Oral thin films (OTF) are a promising novel drug delivery system intended to deliver active therapeutic moieties locally or systemically in the oral cavity under the tongue, on the roof of the mouth, in the intestines, or while held in the mouth.
OTF technologies enable fast or sustained release of the active substance which ensures the ideal dosage to the target location in the body. This method may not be conventional and widely used yet but, it has many benefits for both the patient and the manufacturer and its usage may become even more common shortly.
Types of Oral Thin Films
There are two main types of oral films:
- Oromucosal films; and
- Orodispersible films
Oromucosal films are mucoadhesive and are designed to deliver components either locally or systemically. Oromucucosal films have a sub-category that includes buccal films, sublingual films and palatal films. These films vary depending on the site of application and/or way of absorption.
The second type of oral films, orodispersible films, are mainly non-mucoadhesive and disintegrate in the mouth with saliva. Water and chewing are not necessary for orodispersible films. Orodispersible films are either orally disintegrating or orally dissolving depending on their ability to disintegrate and dissolve in the mouth.
What Makes Up an Oral Thin Film?
Oral film formulations may include, but are not limited to:
- Viscosity Enhancers
- Other Additives like sweetening agents, saliva stimulants, coloring agents, etc.
The two key components are polymers and plasticizers. Choosing the wrong components could alter the hardness, disintegration and dissolution and overall performance of the film. At the end of the day, what matters in a formulation is the success of the product and acceptance by the patient. The OTF must work properly, not threaten patient acceptability and the mechanical properties must make for easy manufacturing.
There are no perfect drug delivery methods on the market and there probably never will be. OTFs have many positives, which will be mentioned soon, but a few improvements are needed as well. One of the areas improvement is needed is in packaging and dosing limitations. Because of this OTFs are more ideal for small dose drugs. Other improvements needed include more research and optimization to allow a wider range of drugs and additional guidance on how to develop and test OTFs.
Advantages of OTFs
There are many advantages to using this novel drug delivery system. OTFs can be a lifesaver for pediatric patients, geriatric patients and patients that have trouble swallowing solids or liquids, contain more accurate dosing, easy to transport and the possibility to reproduce quickly. OTFs are also easily accessible and can be made available for larger surface areas with faster wetting, disintegration and dissolution.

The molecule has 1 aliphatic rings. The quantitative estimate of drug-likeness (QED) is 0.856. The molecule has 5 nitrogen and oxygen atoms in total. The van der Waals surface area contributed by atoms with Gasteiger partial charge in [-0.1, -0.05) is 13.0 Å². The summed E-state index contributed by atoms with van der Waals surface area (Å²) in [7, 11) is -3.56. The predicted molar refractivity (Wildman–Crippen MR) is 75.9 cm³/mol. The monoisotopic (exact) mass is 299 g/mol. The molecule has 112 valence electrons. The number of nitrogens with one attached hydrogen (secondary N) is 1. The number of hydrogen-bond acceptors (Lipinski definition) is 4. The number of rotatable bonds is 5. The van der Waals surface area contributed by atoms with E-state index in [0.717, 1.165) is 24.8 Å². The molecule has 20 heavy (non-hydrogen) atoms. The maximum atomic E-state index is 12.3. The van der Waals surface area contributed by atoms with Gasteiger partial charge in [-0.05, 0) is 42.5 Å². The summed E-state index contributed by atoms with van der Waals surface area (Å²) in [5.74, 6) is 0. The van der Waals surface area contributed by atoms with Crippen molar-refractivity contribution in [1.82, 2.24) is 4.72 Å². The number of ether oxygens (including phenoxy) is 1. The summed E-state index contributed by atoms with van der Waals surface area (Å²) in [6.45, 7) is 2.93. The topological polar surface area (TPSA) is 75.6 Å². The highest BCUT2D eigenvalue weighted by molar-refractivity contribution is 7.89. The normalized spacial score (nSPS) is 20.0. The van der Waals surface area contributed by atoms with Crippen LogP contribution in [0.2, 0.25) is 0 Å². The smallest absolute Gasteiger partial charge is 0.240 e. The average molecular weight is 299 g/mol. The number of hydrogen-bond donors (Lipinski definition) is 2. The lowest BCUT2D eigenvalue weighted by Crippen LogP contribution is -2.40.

In comparison to tablets and capsules, manufacturing OTFs is much easier, simpler and faster as there are fewer steps. There have also been studies and talks addressing the possibility of incorporating poorly water-soluble films into oral films. Soon the oral film platform technology will be the delivery system of choice – particularly in geriatric and pediatric populations.
Avomeen’s Drug Formulation and Development Services
Avomeen knows manufacturers will face difficult challenges when developing a novel drug delivery system. We have helped clients develop a diverse selection of NDDS, including oral films, and we’re here to help. Contact us to schedule a drug formulation consultation with our expert scientists.
Interested in learning more about formulating an NDDS? Check out our whitepaper that discusses drug formulation including novel drug delivery systems, the pros and cons of certain drug forms and unique challenges in developing an NDDS.
The first step in establishing a good formulation is good pre-formulation services. Get more information on the chemistry behind it all in our blog, Respect the Chemistry, which details API and physicochemical considerations.
In Part 1 of our pharma formulation services blog series, Solving a Problem, we discuss suitable dosage forms, the importance of the goals in development and how formulation is not only an art, but a science.